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The Mission




Mission: Mars Science Lab
Rocket: Atlas 5 (AV-028)
Launch: Nov. 26, 2011 @ 10:02am EST (1502 GMT)
Landing: Aug. 6, 2012 @ 1:32am EDT (0532 GMT)
Site: Base of Mount Sharp in Gale Crater

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Mars rover finds habitable environment in distant past
BY WILLIAM HARWOOD
STORY WRITTEN FOR CBS NEWS "SPACE PLACE" & USED WITH PERMISSION
Posted: March 12, 2013


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Analyzing powdered samples drilled from the interior of a sedimentary rock, the Curiosity Mars rover has detected traces of the chemicals and compounds necessary for a habitable environment in the red planet's distant past, scientists reported Tuesday.


This set of images shows the results from the rock abrasion tool from NASA's Mars rover Opportunity (left) and the drill from Curiosity (right). Note how the rock grindings from Opportunity are brownish red, indicating the presence of hematite, a strongly oxidized iron-bearing mineral.Credit: NASA/JPL-Caltech/Cornell/MSSS
 
Whether life ever managed to evolve on Mars remains an open question, but the environment characterized by Curiosity's instruments, an area where water once flowed and pooled, could have supported microbial life as it is known on Earth.

"The key thing here is an environment a microbe could have lived in and might have even prospered in," John Grotzinger, the Mars Science Laboratory project scientist, said during a news conference at NASA Headquarters.

Answering questions later, he added that "we have found a habitable environment that is so benign and supportive of life that probably if this water was around and you had been on the planet, you would have been able to drink it."

Asked if Mars might have been habitable at the same time life was developing on Earth, Grotzinger said "we're talking about older than 3 billion years ago, and we're probably looking at a situation where plus or minus a couple of hundred million years, it's about the time we start seeing the first record of life preserved on Earth."

Exploring the rocky floor of Gale Crater near its landing site, Curiosity used its impact drill for the first time earlier this year, boring into fine-grain mudstone in an area known as Yellowknife Bay where water once flowed and percolated.

Powdered rock from the interior of the target mudstone then was fed into the rover's analytical instruments for a detailed chemical analysis.

It was the first time in the history of Mars exploration that pristine samples from the interior of a rock, unaffected by weathering and other environmental factors, have been collected.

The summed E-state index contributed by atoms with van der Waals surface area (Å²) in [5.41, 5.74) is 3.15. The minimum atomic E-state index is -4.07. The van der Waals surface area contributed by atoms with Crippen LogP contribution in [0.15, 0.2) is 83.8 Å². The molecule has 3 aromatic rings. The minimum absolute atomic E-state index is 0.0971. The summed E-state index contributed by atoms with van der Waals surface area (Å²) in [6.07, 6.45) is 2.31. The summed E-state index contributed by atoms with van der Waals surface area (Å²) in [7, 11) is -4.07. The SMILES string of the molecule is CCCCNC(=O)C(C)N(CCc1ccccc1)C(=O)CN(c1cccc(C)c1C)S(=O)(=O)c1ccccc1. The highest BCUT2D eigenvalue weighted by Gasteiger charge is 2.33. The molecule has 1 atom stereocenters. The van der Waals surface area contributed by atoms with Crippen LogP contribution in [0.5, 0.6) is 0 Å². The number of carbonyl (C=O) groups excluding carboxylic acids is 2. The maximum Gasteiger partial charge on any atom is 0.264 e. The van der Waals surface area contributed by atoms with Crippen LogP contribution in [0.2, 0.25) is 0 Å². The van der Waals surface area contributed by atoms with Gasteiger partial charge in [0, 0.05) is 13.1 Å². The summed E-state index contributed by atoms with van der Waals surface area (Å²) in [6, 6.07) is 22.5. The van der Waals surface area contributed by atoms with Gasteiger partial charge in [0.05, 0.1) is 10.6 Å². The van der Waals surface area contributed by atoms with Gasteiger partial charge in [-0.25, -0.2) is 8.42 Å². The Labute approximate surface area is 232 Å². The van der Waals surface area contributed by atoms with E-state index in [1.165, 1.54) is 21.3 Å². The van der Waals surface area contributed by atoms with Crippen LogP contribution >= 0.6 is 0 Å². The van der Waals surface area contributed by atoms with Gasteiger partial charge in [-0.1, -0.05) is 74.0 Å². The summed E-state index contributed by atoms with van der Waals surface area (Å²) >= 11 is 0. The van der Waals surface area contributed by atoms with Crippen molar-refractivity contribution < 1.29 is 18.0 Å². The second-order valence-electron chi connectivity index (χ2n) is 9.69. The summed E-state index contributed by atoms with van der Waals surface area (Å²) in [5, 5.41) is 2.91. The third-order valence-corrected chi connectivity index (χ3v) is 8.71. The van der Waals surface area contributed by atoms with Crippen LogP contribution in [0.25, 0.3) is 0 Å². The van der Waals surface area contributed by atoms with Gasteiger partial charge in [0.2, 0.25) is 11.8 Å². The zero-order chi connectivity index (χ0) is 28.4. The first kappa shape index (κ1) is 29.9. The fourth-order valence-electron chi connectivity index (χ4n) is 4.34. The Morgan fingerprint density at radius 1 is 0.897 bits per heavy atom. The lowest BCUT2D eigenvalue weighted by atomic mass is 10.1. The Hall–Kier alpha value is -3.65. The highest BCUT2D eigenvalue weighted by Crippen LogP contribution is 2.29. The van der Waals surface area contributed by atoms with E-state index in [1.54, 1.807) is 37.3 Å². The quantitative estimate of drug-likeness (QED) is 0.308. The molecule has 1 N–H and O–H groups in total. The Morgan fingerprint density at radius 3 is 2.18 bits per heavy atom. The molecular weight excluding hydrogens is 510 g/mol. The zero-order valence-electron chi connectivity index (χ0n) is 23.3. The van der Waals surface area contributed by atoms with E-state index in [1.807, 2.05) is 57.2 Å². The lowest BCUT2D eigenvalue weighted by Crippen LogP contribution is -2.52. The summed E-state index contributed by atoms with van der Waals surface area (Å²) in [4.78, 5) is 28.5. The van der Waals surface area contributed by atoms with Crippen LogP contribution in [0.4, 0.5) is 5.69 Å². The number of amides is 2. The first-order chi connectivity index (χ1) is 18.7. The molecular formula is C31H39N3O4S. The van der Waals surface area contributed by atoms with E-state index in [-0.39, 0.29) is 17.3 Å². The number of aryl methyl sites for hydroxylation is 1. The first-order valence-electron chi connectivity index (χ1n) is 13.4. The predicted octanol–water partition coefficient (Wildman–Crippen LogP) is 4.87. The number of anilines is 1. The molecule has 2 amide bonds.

Based on analysis by Curiosity's Chemistry and Mineralogy experiment (CheMin) and the Surface Analysis at Mars (SAM) instrument package, researchers believe they have detected the chemical signature -- sulfur, nitrogen, hydrogen, oxygen, phosphorus and carbon -- of a stream or lakebed environment that was habitable when the material was deposited.

"We've been able to take this to the next level of understanding whether or not Mars was habitable," said Michael Meyer, lead Mars scientist at NASA headquarters.

"It's not just a broad brush, oh yeah, there's water and yeah, there's rocks," he said. "We actually know ... water was there for a significant amount of time, that it was neutral, that it wasn't too salty. There was plenty of water for microorganisms to use, if they were there."

Grotzinger said the rover team will have to wait until May to take another drill sample because the positions of Earth and Mars in their orbits around the sun will make communications difficult during April.

Engineers also want to complete troubleshooting to figure out what caused a memory glitch with one of Curiosity's two redundant flight computers. Science operations have been suspended pending work to recover the corrupted memory and engineers are optimistic the problem will be resolved soon.

At least one additional drill sample is wanted to expand on the initial results and to help make sure any traces of Earth's environment that might have made it to Mars aboard Curiosity have been flushed from the system. Scientists also want to search for additional signs of organic carbon, one of the essential ingredients of life as it is known on Earth.

Depending on the results, additional samples could be collected, but Grotzinger said the team is eager to begin the long-awaited trek to Mount Sharp, a towering mound of sedimentary rock in the center of Gale Crater that remains the mission's primary objective.